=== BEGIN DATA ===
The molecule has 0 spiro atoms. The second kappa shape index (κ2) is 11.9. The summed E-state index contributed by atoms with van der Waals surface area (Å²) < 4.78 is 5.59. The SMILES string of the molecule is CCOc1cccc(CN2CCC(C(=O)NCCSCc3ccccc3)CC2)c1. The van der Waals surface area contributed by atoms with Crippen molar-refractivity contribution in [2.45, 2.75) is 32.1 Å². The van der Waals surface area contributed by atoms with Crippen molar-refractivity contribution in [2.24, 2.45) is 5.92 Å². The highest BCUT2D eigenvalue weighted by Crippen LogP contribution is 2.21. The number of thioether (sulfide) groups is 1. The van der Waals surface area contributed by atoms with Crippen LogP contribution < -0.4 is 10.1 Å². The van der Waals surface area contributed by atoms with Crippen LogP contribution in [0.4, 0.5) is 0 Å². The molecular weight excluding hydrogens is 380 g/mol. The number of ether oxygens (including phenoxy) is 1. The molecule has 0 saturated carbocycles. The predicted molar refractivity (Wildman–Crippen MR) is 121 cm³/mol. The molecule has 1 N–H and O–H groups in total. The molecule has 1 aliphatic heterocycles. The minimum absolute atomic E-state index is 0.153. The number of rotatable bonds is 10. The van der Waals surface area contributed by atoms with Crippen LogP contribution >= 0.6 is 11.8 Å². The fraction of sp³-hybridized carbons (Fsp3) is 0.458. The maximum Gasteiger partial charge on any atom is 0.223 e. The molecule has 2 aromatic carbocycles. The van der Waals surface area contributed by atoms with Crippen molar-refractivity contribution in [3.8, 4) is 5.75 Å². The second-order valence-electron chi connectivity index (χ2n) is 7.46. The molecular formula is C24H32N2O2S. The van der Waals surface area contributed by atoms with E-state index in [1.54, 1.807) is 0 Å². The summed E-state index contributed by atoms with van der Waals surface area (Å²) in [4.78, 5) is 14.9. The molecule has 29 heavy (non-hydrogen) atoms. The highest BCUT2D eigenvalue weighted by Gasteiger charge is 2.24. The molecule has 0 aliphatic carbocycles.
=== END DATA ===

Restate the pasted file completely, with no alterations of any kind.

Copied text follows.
The molecule has 0 spiro atoms. The second kappa shape index (κ2) is 11.9. The summed E-state index contributed by atoms with van der Waals surface area (Å²) < 4.78 is 5.59. The SMILES string of the molecule is CCOc1cccc(CN2CCC(C(=O)NCCSCc3ccccc3)CC2)c1. The van der Waals surface area contributed by atoms with Crippen molar-refractivity contribution in [2.45, 2.75) is 32.1 Å². The van der Waals surface area contributed by atoms with Crippen molar-refractivity contribution in [2.24, 2.45) is 5.92 Å². The highest BCUT2D eigenvalue weighted by Crippen LogP contribution is 2.21. The number of thioether (sulfide) groups is 1. The van der Waals surface area contributed by atoms with Crippen LogP contribution < -0.4 is 10.1 Å². The van der Waals surface area contributed by atoms with Crippen LogP contribution in [0.4, 0.5) is 0 Å². The molecular weight excluding hydrogens is 380 g/mol. The number of ether oxygens (including phenoxy) is 1. The molecule has 0 saturated carbocycles. The predicted molar refractivity (Wildman–Crippen MR) is 121 cm³/mol. The molecule has 1 N–H and O–H groups in total. The molecule has 1 aliphatic heterocycles. The minimum absolute atomic E-state index is 0.153. The number of rotatable bonds is 10. The van der Waals surface area contributed by atoms with Crippen LogP contribution >= 0.6 is 11.8 Å². The fraction of sp³-hybridized carbons (Fsp3) is 0.458. The maximum Gasteiger partial charge on any atom is 0.223 e. The molecule has 2 aromatic carbocycles. The van der Waals surface area contributed by atoms with Crippen molar-refractivity contribution in [3.8, 4) is 5.75 Å². The second-order valence-electron chi connectivity index (χ2n) is 7.46. The molecular formula is C24H32N2O2S. The van der Waals surface area contributed by atoms with E-state index in [1.54, 1.807) is 0 Å². The summed E-state index contributed by atoms with van der Waals surface area (Å²) in [4.78, 5) is 14.9. The molecule has 29 heavy (non-hydrogen) atoms. The highest BCUT2D eigenvalue weighted by Gasteiger charge is 2.24. The molecule has 0 aliphatic carbocycles.